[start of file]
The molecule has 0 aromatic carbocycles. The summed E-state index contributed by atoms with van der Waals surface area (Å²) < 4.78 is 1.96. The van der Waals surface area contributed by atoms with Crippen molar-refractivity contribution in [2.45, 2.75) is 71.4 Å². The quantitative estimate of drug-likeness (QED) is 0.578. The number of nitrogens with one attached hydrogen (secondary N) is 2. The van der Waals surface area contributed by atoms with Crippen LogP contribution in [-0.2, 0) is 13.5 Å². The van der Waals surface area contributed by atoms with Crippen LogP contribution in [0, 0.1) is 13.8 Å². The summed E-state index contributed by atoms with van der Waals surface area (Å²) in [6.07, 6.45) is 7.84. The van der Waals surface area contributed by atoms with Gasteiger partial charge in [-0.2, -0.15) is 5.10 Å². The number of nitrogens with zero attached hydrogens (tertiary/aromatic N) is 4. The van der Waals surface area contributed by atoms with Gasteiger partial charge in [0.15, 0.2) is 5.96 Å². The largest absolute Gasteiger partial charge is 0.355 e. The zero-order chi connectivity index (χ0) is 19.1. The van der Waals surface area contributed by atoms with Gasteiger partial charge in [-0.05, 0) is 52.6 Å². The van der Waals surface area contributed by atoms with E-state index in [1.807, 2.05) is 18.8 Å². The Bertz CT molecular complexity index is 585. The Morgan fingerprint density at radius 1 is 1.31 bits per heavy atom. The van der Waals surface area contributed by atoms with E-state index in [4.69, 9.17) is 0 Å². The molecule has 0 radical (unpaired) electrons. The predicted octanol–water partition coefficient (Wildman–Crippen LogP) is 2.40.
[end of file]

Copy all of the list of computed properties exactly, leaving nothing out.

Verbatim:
The molecule has 0 aromatic carbocycles. The summed E-state index contributed by atoms with van der Waals surface area (Å²) < 4.78 is 1.96. The van der Waals surface area contributed by atoms with Crippen molar-refractivity contribution in [2.45, 2.75) is 71.4 Å². The quantitative estimate of drug-likeness (QED) is 0.578. The number of nitrogens with one attached hydrogen (secondary N) is 2. The van der Waals surface area contributed by atoms with Crippen LogP contribution in [-0.2, 0) is 13.5 Å². The van der Waals surface area contributed by atoms with Crippen LogP contribution in [0, 0.1) is 13.8 Å². The summed E-state index contributed by atoms with van der Waals surface area (Å²) in [6.07, 6.45) is 7.84. The van der Waals surface area contributed by atoms with Gasteiger partial charge in [-0.2, -0.15) is 5.10 Å². The number of nitrogens with zero attached hydrogens (tertiary/aromatic N) is 4. The van der Waals surface area contributed by atoms with Gasteiger partial charge in [0.15, 0.2) is 5.96 Å². The largest absolute Gasteiger partial charge is 0.355 e. The zero-order chi connectivity index (χ0) is 19.1. The van der Waals surface area contributed by atoms with Gasteiger partial charge in [-0.05, 0) is 52.6 Å². The van der Waals surface area contributed by atoms with E-state index in [1.807, 2.05) is 18.8 Å². The Bertz CT molecular complexity index is 585. The Morgan fingerprint density at radius 1 is 1.31 bits per heavy atom. The van der Waals surface area contributed by atoms with E-state index in [4.69, 9.17) is 0 Å². The molecule has 0 radical (unpaired) electrons. The predicted octanol–water partition coefficient (Wildman–Crippen LogP) is 2.40.